I just tend to simplify my life and in a game like D&D, I tend to go with maybe something like a default array of 16, 14, 14, 12, 12, 10 for "heroic" characters (maybe a 2-6 points less for more "realistic" campaigns). Then let players subtract 2 points from one stat to add to another three times max (or any number of times for specific concepts) to mix things up and customize their stats how they wish, with a max starting score of 18. No silly math, like higher stats costing more or anything, just simple straightforward -2/+2 math, ignoring odd scores that give no modifiers, to keep things moving.

That way all characters have one main high stat by default, a couple of secondary stats, and the rest are mediocre ones (which is what most concepts tend to be built around). Then if players want something more specific they can just fiddle with their scores a bit. If they want to add a random element, they can set their scores rolling 1d6 (1-Str, 2-Dex, 3-Con, 4-Int, 5-Wis, 6- Cha) to pick a stat for each.
 

sharps54

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I just tend to simplify my life and in a game like D&D, I tend to go with maybe something like a default array of 16, 14, 14, 12, 12, 10 for "heroic" characters (maybe a 2-6 points less for more "realistic" campaigns). Then let players subtract 2 points from one stat to add to another three times max (or any number of times for specific concepts) to mix things up and customize their stats how they wish, with a max starting score of 18. No silly math, like higher stats costing more or anything, just simple straightforward -2/+2 math, ignoring odd scores that give no modifiers, to keep things moving.

That way all characters have one main high stat by default, a couple of secondary stats, and the rest are mediocre ones (which is what most concepts tend to be built around). Then if players want something more specific they can just fiddle with their scores a bit. If they want to add a random element, they can set their scores rolling 1d6 (1-Str, 2-Dex, 3-Con, 4-Int, 5-Wis, 6- Cha) to pick a stat for each.
Seems like a lot more work than roll 4d6 drop the lowest and arrange to taste but if your group(s) are good with it I don’t see sensible reason not to do it your way.
 

robiswrong

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I'll repeat what I said in the other thread. Point-buy IMO is superior to random.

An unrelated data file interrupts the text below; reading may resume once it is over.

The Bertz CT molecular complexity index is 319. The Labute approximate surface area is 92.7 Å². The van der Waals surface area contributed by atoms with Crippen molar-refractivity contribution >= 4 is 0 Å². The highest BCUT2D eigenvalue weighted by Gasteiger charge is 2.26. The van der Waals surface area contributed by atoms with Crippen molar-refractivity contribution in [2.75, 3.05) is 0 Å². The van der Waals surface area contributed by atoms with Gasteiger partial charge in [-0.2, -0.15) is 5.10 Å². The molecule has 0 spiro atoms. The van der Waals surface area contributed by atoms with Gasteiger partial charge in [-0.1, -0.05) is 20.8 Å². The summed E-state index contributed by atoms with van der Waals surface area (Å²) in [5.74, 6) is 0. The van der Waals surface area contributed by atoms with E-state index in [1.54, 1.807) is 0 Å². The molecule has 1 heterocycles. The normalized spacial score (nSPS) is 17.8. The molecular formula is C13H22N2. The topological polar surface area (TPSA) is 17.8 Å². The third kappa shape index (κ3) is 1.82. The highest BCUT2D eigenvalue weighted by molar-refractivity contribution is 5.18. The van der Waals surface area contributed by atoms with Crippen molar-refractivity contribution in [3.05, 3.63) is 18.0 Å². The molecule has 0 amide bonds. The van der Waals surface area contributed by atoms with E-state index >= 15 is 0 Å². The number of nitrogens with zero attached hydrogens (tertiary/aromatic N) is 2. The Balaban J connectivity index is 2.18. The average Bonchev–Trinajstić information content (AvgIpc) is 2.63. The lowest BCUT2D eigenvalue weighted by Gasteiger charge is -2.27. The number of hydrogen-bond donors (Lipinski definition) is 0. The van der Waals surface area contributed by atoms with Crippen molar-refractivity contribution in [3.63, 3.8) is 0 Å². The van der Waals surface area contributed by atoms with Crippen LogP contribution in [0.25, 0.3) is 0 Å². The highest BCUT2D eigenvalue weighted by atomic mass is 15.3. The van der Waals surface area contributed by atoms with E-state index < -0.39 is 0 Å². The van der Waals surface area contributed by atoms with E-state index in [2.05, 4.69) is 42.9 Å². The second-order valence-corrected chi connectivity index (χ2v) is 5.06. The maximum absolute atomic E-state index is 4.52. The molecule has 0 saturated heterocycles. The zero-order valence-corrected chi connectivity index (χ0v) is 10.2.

With purely rolled characters you always get a big difference in ability between the people who rolled well and the people who rolled badly. For the unlucky players, it is not much fun being Blop the Potato Peasant among a party of capable adventurers. Neither is it necessarily fun, if you rolled well, to be a shining demigod in a party of average joes- unless you have a serious case of main character syndrome. And the GM needs to do extra work to balance encounters for a party with a wide range of abilities. It's just suckitude all round.

I suppose more old-school games where life is cheap, scenarios brutal, and narrative comparatively less important, rolling for stats makes more sense.
Random rolling historically has had that property, yes. But it's not inherent.

For instance, imagine a D&D-like game where stats start at 8 or something. You then roll a number of d6s. Each d6 result indicates what stat gets a +1 - for stats over 18 (or whatever), those dice get re-rolled until everything gets assigned to a stat less than 18.

This would be random, but would not result in the common "all high stats vs. all low stats" results.

Also note that older versions of D&D had a bit less emphasis on stats than WotC editions.
 

VisionStorm

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Seems like a lot more work than roll 4d6 drop the lowest and arrange to taste but if your group(s) are good with it I don’t see sensible reason not to do it your way.

Not sure how rolling 4d6 and dropping lowest six times is less work than getting six decent scores from the get go without having to roll them. Even if you try adjusting stats afterwards, that part is optional and dropping one or two scores 2 points and adding them to something else (which is probably all you'll need) is faster than roll six scores.

I once had a player roll 4d6 drop lowest, cuz he wanted to try random generation out (it was his first time) and thought he could do better going random. And when he rolled worse two times in a row he ended up going with the array and assigning it in seconds. No adjustments, since the array was already optimized to have decent scores in multiple areas he needed.
 

sharps54

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Not sure how rolling 4d6 and dropping lowest six times is less work than getting six decent scores from the get go without having to roll them. Even if you try adjusting stats afterwards, that part is optional and dropping one or two scores 2 points and adding them to something else (which is probably all you'll need) is faster than roll six scores.

I once had a player roll 4d6 drop lowest, cuz he wanted to try random generation out (it was his first time) and thought he could do better going random. And when he rolled worse two times in a row he ended up going with the array and assigning it in seconds. No adjustments, since the array was already optimized to have decent scores in multiple areas he needed.
No adjusting stats afterwards, 4d6 drop lowest arrange to taste is the default for AD&D 1E, the main D&D game I played growing up.